"We are exploring the potential use of natural pesticides based on plant essential oils — commonly used in foods and beverages as flavorings," said Murray Isman, Ph.D., of the University of British Columbia. These new pesticides are generally a mixture of tiny amounts of two to four different spices diluted in water. Some of these essential oils are lethal to insects, while others act as repellents.
With funding from the botanical pesticide company EcoSMART®, Alpharetta, Ga., Isman and colleagues have tested numerous plant essential oils and have found the substances possess a broad range of insecticidal activity. Other scientists are currently exploring the insect-fighting potential of lavender, basil, bergamot, patchouli oil, and at least a dozen other oils from exotic plant sources in China. Some spiced-based commercial products now being used by farmers have already shown success in protecting organic strawberry, spinach, and tomato crops against destructive aphids and mites, the researcher says.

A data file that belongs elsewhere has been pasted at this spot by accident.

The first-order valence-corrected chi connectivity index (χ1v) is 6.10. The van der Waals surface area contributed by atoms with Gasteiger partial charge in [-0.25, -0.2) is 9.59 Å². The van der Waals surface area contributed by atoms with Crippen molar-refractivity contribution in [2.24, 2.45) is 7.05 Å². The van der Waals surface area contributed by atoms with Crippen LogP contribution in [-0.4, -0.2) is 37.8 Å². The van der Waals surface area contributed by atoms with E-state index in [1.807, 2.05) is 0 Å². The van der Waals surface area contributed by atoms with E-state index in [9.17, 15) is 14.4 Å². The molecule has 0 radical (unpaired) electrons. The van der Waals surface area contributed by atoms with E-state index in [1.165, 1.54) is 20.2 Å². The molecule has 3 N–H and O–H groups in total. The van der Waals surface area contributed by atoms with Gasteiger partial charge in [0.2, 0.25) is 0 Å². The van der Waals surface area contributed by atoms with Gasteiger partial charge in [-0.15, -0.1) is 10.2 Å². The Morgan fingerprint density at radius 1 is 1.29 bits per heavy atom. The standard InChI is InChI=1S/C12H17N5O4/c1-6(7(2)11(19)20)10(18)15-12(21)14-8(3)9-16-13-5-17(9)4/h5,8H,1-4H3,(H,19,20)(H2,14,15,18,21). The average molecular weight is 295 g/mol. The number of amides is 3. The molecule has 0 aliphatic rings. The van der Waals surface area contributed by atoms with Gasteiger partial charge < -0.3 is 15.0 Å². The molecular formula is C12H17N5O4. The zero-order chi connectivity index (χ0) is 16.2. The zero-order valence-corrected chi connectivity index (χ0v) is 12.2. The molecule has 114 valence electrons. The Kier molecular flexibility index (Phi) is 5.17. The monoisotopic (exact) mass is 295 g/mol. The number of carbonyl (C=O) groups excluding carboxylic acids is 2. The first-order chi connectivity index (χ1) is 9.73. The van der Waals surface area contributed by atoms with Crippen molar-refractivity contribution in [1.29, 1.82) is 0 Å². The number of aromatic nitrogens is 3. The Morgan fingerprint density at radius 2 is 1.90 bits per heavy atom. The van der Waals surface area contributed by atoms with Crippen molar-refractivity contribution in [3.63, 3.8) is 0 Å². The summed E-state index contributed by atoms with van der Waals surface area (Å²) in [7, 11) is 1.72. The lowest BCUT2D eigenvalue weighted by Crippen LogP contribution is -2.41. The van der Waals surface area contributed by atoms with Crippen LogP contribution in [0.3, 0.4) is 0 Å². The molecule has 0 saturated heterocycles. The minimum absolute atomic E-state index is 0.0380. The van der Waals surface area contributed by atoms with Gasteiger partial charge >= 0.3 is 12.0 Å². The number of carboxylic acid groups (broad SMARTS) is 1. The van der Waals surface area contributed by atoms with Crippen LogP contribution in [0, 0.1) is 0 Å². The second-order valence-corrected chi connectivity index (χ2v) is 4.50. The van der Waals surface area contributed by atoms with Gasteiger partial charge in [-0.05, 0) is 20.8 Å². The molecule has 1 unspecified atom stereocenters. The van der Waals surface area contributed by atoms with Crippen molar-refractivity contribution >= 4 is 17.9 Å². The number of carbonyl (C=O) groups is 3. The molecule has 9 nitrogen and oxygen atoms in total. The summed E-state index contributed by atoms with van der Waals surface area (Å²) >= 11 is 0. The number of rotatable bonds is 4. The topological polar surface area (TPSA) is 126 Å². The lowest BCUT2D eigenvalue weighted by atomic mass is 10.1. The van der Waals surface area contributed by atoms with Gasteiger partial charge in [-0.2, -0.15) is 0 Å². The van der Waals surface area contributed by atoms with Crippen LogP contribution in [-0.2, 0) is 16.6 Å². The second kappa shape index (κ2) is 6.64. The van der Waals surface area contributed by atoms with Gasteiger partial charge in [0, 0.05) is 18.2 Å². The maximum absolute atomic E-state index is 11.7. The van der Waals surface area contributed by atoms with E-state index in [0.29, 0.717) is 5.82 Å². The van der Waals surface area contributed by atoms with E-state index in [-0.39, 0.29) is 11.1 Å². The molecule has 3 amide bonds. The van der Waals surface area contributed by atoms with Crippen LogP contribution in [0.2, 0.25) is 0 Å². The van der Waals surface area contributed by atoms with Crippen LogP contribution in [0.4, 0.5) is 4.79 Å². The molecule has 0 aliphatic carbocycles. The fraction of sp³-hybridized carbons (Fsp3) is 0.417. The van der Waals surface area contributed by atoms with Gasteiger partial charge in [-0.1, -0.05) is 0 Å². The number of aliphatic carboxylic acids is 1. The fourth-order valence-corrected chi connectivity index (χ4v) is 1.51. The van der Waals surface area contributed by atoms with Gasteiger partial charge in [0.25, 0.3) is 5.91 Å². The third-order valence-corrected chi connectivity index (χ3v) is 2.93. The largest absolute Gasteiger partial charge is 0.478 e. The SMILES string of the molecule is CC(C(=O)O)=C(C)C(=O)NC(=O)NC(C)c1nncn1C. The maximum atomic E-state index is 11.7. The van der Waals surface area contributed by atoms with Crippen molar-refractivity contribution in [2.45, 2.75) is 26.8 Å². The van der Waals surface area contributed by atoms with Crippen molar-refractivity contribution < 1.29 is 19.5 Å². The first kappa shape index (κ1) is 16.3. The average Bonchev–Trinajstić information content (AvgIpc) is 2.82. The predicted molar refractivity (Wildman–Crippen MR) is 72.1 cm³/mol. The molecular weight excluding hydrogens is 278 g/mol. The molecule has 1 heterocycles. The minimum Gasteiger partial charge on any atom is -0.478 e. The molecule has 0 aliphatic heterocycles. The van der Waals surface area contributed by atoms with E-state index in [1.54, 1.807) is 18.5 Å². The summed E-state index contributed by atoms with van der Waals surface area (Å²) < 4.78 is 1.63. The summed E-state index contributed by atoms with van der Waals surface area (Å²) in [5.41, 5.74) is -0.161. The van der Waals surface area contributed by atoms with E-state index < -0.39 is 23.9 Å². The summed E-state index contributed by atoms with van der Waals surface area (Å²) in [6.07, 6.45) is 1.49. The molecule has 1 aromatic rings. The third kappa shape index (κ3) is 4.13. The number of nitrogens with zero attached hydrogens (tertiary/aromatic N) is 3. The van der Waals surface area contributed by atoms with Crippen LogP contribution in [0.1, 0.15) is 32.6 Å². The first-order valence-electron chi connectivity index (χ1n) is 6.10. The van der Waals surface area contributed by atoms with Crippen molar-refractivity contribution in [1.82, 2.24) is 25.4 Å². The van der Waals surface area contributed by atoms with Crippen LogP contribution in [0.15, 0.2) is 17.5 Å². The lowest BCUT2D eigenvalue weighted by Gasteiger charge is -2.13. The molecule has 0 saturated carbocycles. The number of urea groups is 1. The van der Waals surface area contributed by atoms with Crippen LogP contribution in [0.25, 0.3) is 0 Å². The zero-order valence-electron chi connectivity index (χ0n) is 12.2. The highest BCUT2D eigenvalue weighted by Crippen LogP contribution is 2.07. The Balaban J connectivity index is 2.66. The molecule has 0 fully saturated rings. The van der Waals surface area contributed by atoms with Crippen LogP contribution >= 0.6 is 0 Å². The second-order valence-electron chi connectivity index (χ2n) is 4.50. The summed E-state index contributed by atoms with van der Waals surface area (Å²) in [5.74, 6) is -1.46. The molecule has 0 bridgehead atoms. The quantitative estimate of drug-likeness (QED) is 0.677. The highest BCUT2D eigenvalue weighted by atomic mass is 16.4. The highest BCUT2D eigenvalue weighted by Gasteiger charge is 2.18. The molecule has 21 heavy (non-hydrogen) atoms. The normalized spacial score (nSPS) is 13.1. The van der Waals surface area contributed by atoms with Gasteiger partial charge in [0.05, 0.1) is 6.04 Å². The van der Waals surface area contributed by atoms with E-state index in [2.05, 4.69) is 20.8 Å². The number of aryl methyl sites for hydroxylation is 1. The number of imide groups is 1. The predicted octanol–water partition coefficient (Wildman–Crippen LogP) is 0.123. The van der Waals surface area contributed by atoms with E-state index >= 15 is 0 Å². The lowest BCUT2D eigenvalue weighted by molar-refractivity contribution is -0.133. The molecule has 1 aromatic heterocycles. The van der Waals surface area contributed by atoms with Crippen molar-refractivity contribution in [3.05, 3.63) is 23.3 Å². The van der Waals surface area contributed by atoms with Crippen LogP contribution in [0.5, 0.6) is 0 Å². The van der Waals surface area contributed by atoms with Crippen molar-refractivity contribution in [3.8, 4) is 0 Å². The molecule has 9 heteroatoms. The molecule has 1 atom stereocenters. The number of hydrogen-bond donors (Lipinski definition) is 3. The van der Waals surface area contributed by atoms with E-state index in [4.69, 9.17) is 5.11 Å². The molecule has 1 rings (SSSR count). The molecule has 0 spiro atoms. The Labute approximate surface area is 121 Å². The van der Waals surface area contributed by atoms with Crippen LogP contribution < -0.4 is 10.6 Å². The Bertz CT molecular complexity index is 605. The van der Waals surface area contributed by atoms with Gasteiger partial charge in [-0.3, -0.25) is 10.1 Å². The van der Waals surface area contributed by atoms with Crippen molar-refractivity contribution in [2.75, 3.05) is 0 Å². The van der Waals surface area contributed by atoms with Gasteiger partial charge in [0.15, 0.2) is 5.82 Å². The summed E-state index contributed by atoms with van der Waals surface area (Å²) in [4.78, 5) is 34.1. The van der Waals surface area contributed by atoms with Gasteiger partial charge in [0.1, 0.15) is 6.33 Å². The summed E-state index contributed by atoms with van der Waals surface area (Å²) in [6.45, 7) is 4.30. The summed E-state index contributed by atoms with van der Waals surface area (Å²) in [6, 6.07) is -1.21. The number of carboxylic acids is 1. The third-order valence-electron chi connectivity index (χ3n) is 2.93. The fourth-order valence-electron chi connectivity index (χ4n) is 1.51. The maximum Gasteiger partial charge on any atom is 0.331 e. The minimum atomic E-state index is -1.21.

Certain pluses exist for these "killer spices." Unlike conventional pesticides, the essential oil pesticides do not require extensive regulatory approval. They're also safer for farm workers, who are at high risk for pesticide exposure.
But the spicy pesticides are not a panacea. They tend to evaporate and degrade rapidly in sunlight, forcing farmers to make more frequent crop applications compared to conventional pesticides. The potential increases in labor and energy inputs could be significant. The effectiveness of some "killer spices" lasts only a few hours, compared to days or even months for conventional pesticides. Isman noted researchers are now seeking ways of making the natural pesticides longer-lasting and more potent.
"Conventional pesticides are still the most effective way to control caterpillars, grasshoppers, beetles and other large insects on commercial food crops," Isman said. "But at the end of the day, it comes down to what's good for the environment and what's good for human health."